We used a standard binomial logistic regression model (logit) to test for differences in agricultural land use at the tract level. Differences in land tenure arrangements constrain and incentivize farmers’ decisions concerning the location and class of land use. Our logit model included a binary response variable indicating presence versus absence of active agricultural use where active agricultural fields were assigned a value of “1” whereas all other land use classes were assigned a “0”. Independent covariates were the same standardized variables from the M-logit analysis. To test for differences in land use strategies between tracts, we used the “by” function to obtain unique coefficients and p-values for each land tenure type. One possible drawback of this method is that it assumes a priori independence between each resulting subset of the dependent variable.
As in the M-Logit analysis, we used a 5% significance level to evaluate the model. For the logit results, we report the odds ratio which indicates (holding all other things constant) the direction and amount of change in the dependent variable given a one unit increase in the independent variable.

4. Results

4.1. Land Use Unit-Level Statistical Analysis: M-Logit

The Pseudo R2 for the M-Logit was 0.20 which indicates an acceptable fit for this type of model [51]. The relative risk ratios varied across the land use classes for each of the five independent variables. Analysis using the Relative Topographic Position indicator provided insight on the most probable location (uplands; ravines and side slopes; or bottom lands) of different land uses. The relative risk ratios for relative topographic position were significant and the strength of its effect varied across land use along a gradient consistent with studies of ecological succession in the Piedmont (Figure 7). The strongest, positive association is between agricultural fields and uplands. The gradient then follows to abandoned fields, young pine forest, and mature pine forests, each with a decrease in the strength of the relationship in comparison to baseline hardwood forests.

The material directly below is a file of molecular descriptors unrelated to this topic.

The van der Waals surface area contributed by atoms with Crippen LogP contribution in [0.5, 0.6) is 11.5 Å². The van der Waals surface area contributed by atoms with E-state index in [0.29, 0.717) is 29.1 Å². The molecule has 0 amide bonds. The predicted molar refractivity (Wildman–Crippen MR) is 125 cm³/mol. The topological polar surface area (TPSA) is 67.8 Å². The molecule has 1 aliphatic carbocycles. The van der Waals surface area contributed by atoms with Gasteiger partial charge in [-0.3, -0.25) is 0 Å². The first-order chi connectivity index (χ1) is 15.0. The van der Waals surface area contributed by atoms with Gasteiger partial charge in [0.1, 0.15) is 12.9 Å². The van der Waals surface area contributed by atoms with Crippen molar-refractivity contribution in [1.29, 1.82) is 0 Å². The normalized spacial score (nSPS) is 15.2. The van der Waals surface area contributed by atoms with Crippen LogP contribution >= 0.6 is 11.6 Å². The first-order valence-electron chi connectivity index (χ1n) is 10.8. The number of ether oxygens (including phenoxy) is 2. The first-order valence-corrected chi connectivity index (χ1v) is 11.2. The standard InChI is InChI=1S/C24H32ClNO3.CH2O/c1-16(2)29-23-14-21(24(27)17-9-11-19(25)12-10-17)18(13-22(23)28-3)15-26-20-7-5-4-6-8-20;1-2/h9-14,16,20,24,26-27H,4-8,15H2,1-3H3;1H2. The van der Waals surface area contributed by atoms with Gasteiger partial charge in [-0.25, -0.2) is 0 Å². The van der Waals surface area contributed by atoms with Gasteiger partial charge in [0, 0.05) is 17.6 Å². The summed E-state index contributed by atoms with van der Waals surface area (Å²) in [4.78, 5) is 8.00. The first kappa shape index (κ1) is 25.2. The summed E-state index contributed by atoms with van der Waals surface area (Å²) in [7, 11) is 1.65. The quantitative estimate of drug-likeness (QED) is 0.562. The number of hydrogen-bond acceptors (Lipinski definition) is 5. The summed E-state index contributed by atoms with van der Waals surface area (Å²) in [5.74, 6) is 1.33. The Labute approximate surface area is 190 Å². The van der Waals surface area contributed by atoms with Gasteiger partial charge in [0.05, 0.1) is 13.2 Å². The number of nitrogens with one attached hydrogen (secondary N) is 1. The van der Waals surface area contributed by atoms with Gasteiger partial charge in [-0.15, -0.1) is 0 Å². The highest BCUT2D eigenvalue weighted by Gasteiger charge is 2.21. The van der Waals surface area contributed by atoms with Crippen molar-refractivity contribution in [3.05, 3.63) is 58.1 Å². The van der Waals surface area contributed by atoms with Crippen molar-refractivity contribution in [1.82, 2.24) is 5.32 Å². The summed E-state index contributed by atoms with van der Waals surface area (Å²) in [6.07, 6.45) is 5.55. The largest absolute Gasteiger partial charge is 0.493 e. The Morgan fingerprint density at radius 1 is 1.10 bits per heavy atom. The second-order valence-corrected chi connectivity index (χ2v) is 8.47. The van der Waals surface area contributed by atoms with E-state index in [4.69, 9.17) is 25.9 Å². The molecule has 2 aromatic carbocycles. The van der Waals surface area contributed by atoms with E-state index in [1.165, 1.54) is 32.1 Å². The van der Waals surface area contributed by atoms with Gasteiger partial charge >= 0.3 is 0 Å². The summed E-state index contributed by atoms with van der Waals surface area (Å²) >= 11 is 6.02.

The cost-distance covariate assesses the strength of association between a land use class and the cost-weighted distance from markets. It was only statistically significant for active and abandoned agricultural fields. Active agricultural fields were negatively associated with increases in cost-distance from the nearest market while abandoned fields were positively associated with increasing cost-distance. Thus, higher cost-distances likely influence decisions to abandon one field over another.
Results for Land use unit-level mean slope were consistently significant across land use classes with an incremental increase in slope predicting for hardwood forest over all land uses (Figure 7). In aggregate, there is an inverse relationship between slope and the presence of agricultural land, active or abandoned: the higher the slope, the less likelihood the land was in agricultural production. Land use followed a gradient of sensitivity to slope that starts with agricultural fields with the highest sensitivity to abandoned fields to young pine and to mature pine with the lowest sensitivity. Given the temporal dimension to these land use categories hypothesized by studies of ecological succession, our results suggest that steeper agricultural fields were the first to be abandoned and allowed to reforest.
The mean topographic wetness covariate had mixed significance (Figure 7). The relative risk ratio for topographic wetness indicates that incremental increases in wetness favored hardwood forest over the other land use classes. However, this effect was weakest for abandoned fields, meaning that abandoned fields were more likely to be in potentially wet soils than active agriculture or pine forests. This result may reflect relatively recent abandonment of wetter bottomlands following erosion-induced sediment inundation of topsoils. It also shows that both young and mature pine forests were situated in potentially drier soils than those of active and abandoned agricultural fields.